After Lights Out – by David Walklett
It would be easy to blame Tony Foster. Almost everybody did. He threw the pitchfork, didn’t he? I’m not sure that’s fair, though. After all, it had been my idea in the first place and, while I appreciated having people along with me, supporting me, I would have gone on my own if I’d had to.
The sun was already up, when we left the house at seven that July Friday morning to go swimming. We’d had special permission, the five of us, to get up before the morning bell so we’d have an hour at the pool before breakfast. For us it was just an adventure, a laugh. It wasn’t totally spontaneous; we’d planned it a bit, whispering well into the night after lights out. We had no intention of going swimming.
Watching the flames swallow the barn and Peter Stuart that night, I wished we had gone swimming.
I’d been in trouble all week and I’d had enough, so running away seemed a solution. Seemed the only solution. Like I say, I would have gone alone; perhaps I should have done.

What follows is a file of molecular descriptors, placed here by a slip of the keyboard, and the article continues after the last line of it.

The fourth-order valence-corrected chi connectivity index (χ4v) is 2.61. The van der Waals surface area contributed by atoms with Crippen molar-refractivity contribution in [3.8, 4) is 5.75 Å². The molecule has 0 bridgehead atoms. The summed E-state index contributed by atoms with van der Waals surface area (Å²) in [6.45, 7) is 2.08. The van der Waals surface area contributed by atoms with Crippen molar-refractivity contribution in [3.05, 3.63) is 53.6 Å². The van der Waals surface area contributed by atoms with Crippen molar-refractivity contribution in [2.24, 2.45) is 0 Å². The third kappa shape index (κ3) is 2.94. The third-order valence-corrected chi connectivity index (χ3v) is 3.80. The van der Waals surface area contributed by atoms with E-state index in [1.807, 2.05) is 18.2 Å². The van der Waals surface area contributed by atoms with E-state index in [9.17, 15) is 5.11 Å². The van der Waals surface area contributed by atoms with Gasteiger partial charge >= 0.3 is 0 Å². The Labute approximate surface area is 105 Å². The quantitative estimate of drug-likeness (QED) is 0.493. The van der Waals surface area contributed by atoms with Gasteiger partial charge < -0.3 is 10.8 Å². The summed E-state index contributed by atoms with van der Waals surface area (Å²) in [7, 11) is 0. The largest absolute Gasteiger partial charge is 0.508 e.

By evening we’d hitchhiked sixty miles and needed somewhere to sleep. You could say the farmer was to blame. He showed us the barn full of hay bales and gave us paraffin lamps. ‘Can’t have you wasting electricity!’ he said, lighting the lamps. ‘And you look like sensible boys.’
We put the electric light on anyway while we decided on suitable places to hang the lanterns.
Tony Foster, for all his hard-man posturing, was just too easy to wind up. If only he’d let it go. But he wouldn’t and neither would I. He claimed he was scared of rats and there was bound to be loads of rats in a barn. He said they’d rip your throat out while you were asleep. I said we couldn’t sleep with that light on. He picked up the pitchfork and said he’d kill me if I switched it off. So I turned out the electric light and he threw the pitchfork. I’d been careful to put the door between me and him and as I flicked the switch I pushed the door shut. The pitchfork hammered into the door and ricocheted off, knocking a paraffin lamp over on a bale of hay.
I don’t know why Pete didn’t get out. When they found him they said it looked like he tripped or something.
They said the whole thing, with the fire and that, was just a tragic accident but you try telling Pete’s mum that. My mum was furious with me but at least she had me to be furious with.
We were taken back to school and caned.
We got a little bit of notoriety out of it but I could have made so much more of this story if it hadn’t turned out to be the only story I had to tell.
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